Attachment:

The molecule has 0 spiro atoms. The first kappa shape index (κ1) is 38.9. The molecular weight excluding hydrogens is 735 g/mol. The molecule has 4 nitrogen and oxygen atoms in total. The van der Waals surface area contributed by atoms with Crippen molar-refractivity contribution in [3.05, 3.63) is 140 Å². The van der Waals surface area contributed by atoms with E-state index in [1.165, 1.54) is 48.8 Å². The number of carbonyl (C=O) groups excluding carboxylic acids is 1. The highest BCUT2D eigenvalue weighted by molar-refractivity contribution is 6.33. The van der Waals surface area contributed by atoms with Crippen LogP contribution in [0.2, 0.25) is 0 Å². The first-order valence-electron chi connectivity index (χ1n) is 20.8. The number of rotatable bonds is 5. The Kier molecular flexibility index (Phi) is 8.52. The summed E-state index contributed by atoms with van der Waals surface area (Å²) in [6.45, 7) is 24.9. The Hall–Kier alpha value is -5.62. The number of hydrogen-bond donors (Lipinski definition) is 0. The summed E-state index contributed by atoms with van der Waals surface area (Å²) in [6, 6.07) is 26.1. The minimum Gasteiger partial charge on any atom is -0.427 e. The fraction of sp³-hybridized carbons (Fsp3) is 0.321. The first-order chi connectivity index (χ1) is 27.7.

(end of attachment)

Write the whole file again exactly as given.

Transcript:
The molecule has 0 spiro atoms. The first kappa shape index (κ1) is 38.9. The molecular weight excluding hydrogens is 735 g/mol. The molecule has 4 nitrogen and oxygen atoms in total. The van der Waals surface area contributed by atoms with Crippen molar-refractivity contribution in [3.05, 3.63) is 140 Å². The van der Waals surface area contributed by atoms with E-state index in [1.165, 1.54) is 48.8 Å². The number of carbonyl (C=O) groups excluding carboxylic acids is 1. The highest BCUT2D eigenvalue weighted by molar-refractivity contribution is 6.33. The van der Waals surface area contributed by atoms with Crippen LogP contribution in [0.2, 0.25) is 0 Å². The first-order valence-electron chi connectivity index (χ1n) is 20.8. The number of rotatable bonds is 5. The Kier molecular flexibility index (Phi) is 8.52. The summed E-state index contributed by atoms with van der Waals surface area (Å²) in [6.45, 7) is 24.9. The Hall–Kier alpha value is -5.62. The number of hydrogen-bond donors (Lipinski definition) is 0. The summed E-state index contributed by atoms with van der Waals surface area (Å²) in [6, 6.07) is 26.1. The minimum Gasteiger partial charge on any atom is -0.427 e. The fraction of sp³-hybridized carbons (Fsp3) is 0.321. The first-order chi connectivity index (χ1) is 27.7.